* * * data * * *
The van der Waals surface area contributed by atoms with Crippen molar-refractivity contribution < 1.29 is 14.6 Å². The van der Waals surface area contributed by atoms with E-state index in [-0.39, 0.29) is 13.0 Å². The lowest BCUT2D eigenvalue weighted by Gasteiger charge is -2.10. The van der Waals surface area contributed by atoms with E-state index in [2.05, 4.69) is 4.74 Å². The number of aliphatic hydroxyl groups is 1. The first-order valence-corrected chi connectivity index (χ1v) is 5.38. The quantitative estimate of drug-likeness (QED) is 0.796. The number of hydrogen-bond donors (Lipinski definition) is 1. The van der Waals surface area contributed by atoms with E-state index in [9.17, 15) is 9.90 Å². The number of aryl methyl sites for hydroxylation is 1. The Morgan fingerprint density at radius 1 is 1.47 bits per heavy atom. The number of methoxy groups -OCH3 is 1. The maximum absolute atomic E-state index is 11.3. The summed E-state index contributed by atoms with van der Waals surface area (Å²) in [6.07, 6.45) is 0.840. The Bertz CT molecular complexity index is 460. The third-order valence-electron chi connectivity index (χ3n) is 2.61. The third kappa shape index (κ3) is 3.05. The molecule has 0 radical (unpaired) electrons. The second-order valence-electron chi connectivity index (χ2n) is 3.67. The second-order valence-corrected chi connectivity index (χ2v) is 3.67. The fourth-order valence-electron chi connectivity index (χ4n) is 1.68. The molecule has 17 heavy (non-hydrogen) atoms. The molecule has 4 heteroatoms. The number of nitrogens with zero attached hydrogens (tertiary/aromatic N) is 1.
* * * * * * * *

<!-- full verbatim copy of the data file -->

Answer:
The van der Waals surface area contributed by atoms with Crippen molar-refractivity contribution < 1.29 is 14.6 Å². The van der Waals surface area contributed by atoms with E-state index in [-0.39, 0.29) is 13.0 Å². The lowest BCUT2D eigenvalue weighted by Gasteiger charge is -2.10. The van der Waals surface area contributed by atoms with E-state index in [2.05, 4.69) is 4.74 Å². The number of aliphatic hydroxyl groups is 1. The first-order valence-corrected chi connectivity index (χ1v) is 5.38. The quantitative estimate of drug-likeness (QED) is 0.796. The number of hydrogen-bond donors (Lipinski definition) is 1. The van der Waals surface area contributed by atoms with E-state index in [9.17, 15) is 9.90 Å². The number of aryl methyl sites for hydroxylation is 1. The Morgan fingerprint density at radius 1 is 1.47 bits per heavy atom. The number of methoxy groups -OCH3 is 1. The maximum absolute atomic E-state index is 11.3. The summed E-state index contributed by atoms with van der Waals surface area (Å²) in [6.07, 6.45) is 0.840. The Bertz CT molecular complexity index is 460. The third-order valence-electron chi connectivity index (χ3n) is 2.61. The third kappa shape index (κ3) is 3.05. The molecule has 0 radical (unpaired) electrons. The second-order valence-electron chi connectivity index (χ2n) is 3.67. The second-order valence-corrected chi connectivity index (χ2v) is 3.67. The fourth-order valence-electron chi connectivity index (χ4n) is 1.68. The molecule has 17 heavy (non-hydrogen) atoms. The molecule has 4 heteroatoms. The number of nitrogens with zero attached hydrogens (tertiary/aromatic N) is 1.